Simon Tait

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Simon in the motion capture suit
Simon in the motion capture suit, filming for Tennents Visitor Centre, 2018





Midlothian Advertiser, 15/3/12
Midlothian Advertiser, 15/3/12




Handling Bach - Review 1 - Fringe Review
Handling Bach review 1 - Fringe Review
Handling Bach Review 1 - Fringe Review




Handling Bach - Review 2 - View from the Stalls. Please note the reviewer spelt Simon's name wrongly - but the review was good!
Handling Bach review 2 - View from the Stalls
Handling Bach Review 2 - View from the Stalls




A blast from the past: Charles Endell, Esquire, 1979. Simon appeared as the bass player with 'Blunt Instrument' in an episode entitled "Slaughter on Piano Street"
Blunt Instrument, 1979
Blunt Instrument - : from left, Freddie Boardlie, Pat, Lesley Mackie, Ron Emslie, Simon Tait




Currently appearing as Bobchinsky in The Government Inspector by Nikolai Gogal, Communicado Theatre Company, Perth Theatre from 17th March to 2nd April 2011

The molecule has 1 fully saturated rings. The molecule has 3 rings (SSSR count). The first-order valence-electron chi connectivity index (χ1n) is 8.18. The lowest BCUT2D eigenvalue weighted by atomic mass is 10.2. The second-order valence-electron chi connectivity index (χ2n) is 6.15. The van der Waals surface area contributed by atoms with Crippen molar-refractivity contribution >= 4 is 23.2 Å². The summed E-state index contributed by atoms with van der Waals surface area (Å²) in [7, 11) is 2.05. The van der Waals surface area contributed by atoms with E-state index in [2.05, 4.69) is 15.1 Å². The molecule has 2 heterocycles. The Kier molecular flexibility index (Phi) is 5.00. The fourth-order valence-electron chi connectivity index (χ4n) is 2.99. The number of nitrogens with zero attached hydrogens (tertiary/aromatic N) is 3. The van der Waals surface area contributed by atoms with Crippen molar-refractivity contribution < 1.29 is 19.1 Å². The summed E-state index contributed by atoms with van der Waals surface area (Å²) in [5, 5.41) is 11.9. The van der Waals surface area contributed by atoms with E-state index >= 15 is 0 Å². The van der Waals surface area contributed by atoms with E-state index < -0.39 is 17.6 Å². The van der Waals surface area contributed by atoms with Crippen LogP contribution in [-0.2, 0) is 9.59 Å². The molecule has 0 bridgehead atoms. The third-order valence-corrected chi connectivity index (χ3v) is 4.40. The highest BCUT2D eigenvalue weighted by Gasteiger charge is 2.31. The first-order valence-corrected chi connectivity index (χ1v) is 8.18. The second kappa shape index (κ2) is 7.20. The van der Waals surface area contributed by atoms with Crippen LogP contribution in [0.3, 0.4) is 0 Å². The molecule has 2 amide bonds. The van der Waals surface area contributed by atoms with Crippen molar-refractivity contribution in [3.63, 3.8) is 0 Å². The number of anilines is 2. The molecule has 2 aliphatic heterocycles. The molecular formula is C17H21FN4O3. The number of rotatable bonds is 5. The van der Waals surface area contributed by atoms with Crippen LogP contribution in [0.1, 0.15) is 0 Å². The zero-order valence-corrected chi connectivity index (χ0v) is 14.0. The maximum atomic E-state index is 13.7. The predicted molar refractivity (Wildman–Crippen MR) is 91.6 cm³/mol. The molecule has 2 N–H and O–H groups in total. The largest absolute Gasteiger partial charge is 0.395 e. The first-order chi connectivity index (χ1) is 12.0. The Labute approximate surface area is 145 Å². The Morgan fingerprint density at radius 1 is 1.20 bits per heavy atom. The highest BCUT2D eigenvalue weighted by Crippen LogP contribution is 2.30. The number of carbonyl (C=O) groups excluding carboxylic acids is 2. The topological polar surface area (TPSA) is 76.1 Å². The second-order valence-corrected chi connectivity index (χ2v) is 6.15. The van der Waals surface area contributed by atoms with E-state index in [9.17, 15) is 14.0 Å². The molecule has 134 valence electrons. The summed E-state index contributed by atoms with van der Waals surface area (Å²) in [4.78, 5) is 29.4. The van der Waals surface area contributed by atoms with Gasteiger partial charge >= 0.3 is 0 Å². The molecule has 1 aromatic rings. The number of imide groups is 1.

View a YouTube preview here
The Government Inspector
The Government Inspector (Simon bottom left)




East Lothian Courier, Thursday 09/12/10
East Lothian Courier, Thursday 09/12/10




East Lothian News, 27/8/10
East Lothian News, 27/8/10


East Lothian News, 27/8/10

Simon makes SPL debut - at 54!
Published Date: 27 August 2010

A 54-year-old Haddington man has made his football debut after being selected to appear in a selection of mini-films that are being screened before and after Scottish Premier League games on Sky and ESPN throughout the 2010/11 season.
In the Carling television adverts, Simon Tait is cast as part of a passionate group of football devotees in their usual match day seats, which have been removed from their local stadium and go on a tour of Scotland, from lochs to mountain peaks, docks to factories.
Taking in some of Scotland's most iconic landmarks, from Glasgow's George Square to the Forth Road Bridge, this troupe of mates find football in every shape or form. Whether the fans are commenting on the formation of sheep, applauding a goal scored with a pebble, or enjoying the atmosphere of the mountains, they react to even the slightest glimpse of action - however inconsequential it may seem.
Simon found it easy to fit the part. He explained: "I love watching the SPL having been a fan of Hibernian FC, and football in general, since I was young. We had great fun making the Carling, which took us all over Scotland and gave us plenty of laughs. I'll look forward to seeing myself when I switch on to catch the next Hibs game!"

An out-take photo of the sheep
An out-take photo of the sheep

An out-take photo of the 4 football fans
An out-take photo of the 4 football fans

Edinburgh Evening News, 24/8/10
Edinburgh Evening News, 24/8/10


Edinburgh Evening News, 24/8/10